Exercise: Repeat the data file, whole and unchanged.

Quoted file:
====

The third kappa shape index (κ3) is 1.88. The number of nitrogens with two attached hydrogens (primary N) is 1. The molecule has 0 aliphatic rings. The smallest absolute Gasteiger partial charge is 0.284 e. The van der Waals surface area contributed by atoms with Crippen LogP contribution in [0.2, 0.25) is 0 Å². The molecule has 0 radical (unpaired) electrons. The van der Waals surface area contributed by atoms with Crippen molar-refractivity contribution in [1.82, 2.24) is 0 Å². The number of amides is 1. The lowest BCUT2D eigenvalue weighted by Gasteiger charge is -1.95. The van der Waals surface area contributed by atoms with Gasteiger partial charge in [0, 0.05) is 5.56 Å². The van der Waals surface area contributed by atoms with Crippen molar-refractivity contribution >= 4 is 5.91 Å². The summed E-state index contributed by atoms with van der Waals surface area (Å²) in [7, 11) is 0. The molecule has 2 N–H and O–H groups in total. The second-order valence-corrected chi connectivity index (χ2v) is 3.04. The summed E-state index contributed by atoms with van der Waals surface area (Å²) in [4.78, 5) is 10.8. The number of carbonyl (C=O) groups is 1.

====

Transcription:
The third kappa shape index (κ3) is 1.88. The number of nitrogens with two attached hydrogens (primary N) is 1. The molecule has 0 aliphatic rings. The smallest absolute Gasteiger partial charge is 0.284 e. The van der Waals surface area contributed by atoms with Crippen LogP contribution in [0.2, 0.25) is 0 Å². The molecule has 0 radical (unpaired) electrons. The van der Waals surface area contributed by atoms with Crippen molar-refractivity contribution in [1.82, 2.24) is 0 Å². The number of amides is 1. The lowest BCUT2D eigenvalue weighted by Gasteiger charge is -1.95. The van der Waals surface area contributed by atoms with Gasteiger partial charge in [0, 0.05) is 5.56 Å². The van der Waals surface area contributed by atoms with Crippen molar-refractivity contribution >= 4 is 5.91 Å². The summed E-state index contributed by atoms with van der Waals surface area (Å²) in [7, 11) is 0. The molecule has 2 N–H and O–H groups in total. The second-order valence-corrected chi connectivity index (χ2v) is 3.04. The summed E-state index contributed by atoms with van der Waals surface area (Å²) in [4.78, 5) is 10.8. The number of carbonyl (C=O) groups is 1.